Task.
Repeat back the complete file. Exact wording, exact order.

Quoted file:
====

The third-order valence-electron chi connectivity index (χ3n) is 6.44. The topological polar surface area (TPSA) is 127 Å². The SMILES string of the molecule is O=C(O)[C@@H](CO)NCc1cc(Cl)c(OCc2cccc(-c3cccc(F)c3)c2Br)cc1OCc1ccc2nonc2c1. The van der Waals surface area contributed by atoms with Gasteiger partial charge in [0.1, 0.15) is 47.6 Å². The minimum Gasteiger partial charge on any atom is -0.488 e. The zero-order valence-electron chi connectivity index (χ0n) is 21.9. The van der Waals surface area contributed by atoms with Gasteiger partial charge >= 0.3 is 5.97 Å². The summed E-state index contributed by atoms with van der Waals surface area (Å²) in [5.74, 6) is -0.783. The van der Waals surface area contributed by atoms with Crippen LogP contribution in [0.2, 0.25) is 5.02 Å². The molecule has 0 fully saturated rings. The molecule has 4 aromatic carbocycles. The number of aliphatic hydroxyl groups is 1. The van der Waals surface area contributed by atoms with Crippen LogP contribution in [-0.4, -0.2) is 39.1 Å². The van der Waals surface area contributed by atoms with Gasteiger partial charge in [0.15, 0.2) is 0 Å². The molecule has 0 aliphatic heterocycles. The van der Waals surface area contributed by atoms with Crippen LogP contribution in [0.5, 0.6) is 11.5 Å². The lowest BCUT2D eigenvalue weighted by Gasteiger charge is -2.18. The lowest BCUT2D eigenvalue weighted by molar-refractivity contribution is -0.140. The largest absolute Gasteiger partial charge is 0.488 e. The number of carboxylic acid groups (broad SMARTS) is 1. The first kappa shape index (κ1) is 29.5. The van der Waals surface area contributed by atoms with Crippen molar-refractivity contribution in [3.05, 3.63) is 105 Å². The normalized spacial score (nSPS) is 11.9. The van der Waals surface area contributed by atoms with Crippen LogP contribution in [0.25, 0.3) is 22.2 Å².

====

The third-order valence-electron chi connectivity index (χ3n) is 6.44. The topological polar surface area (TPSA) is 127 Å². The SMILES string of the molecule is O=C(O)[C@@H](CO)NCc1cc(Cl)c(OCc2cccc(-c3cccc(F)c3)c2Br)cc1OCc1ccc2nonc2c1. The van der Waals surface area contributed by atoms with Gasteiger partial charge in [0.1, 0.15) is 47.6 Å². The minimum Gasteiger partial charge on any atom is -0.488 e. The zero-order valence-electron chi connectivity index (χ0n) is 21.9. The van der Waals surface area contributed by atoms with Gasteiger partial charge >= 0.3 is 5.97 Å². The summed E-state index contributed by atoms with van der Waals surface area (Å²) in [5.74, 6) is -0.783. The van der Waals surface area contributed by atoms with Crippen LogP contribution in [0.2, 0.25) is 5.02 Å². The molecule has 0 fully saturated rings. The molecule has 4 aromatic carbocycles. The number of aliphatic hydroxyl groups is 1. The van der Waals surface area contributed by atoms with Crippen LogP contribution in [-0.4, -0.2) is 39.1 Å². The van der Waals surface area contributed by atoms with Gasteiger partial charge in [0.15, 0.2) is 0 Å². The molecule has 0 aliphatic heterocycles. The van der Waals surface area contributed by atoms with Crippen LogP contribution in [0.5, 0.6) is 11.5 Å². The lowest BCUT2D eigenvalue weighted by Gasteiger charge is -2.18. The lowest BCUT2D eigenvalue weighted by molar-refractivity contribution is -0.140. The largest absolute Gasteiger partial charge is 0.488 e. The number of carboxylic acid groups (broad SMARTS) is 1. The first kappa shape index (κ1) is 29.5. The van der Waals surface area contributed by atoms with Crippen molar-refractivity contribution in [3.05, 3.63) is 105 Å². The normalized spacial score (nSPS) is 11.9. The van der Waals surface area contributed by atoms with Crippen LogP contribution in [0.25, 0.3) is 22.2 Å².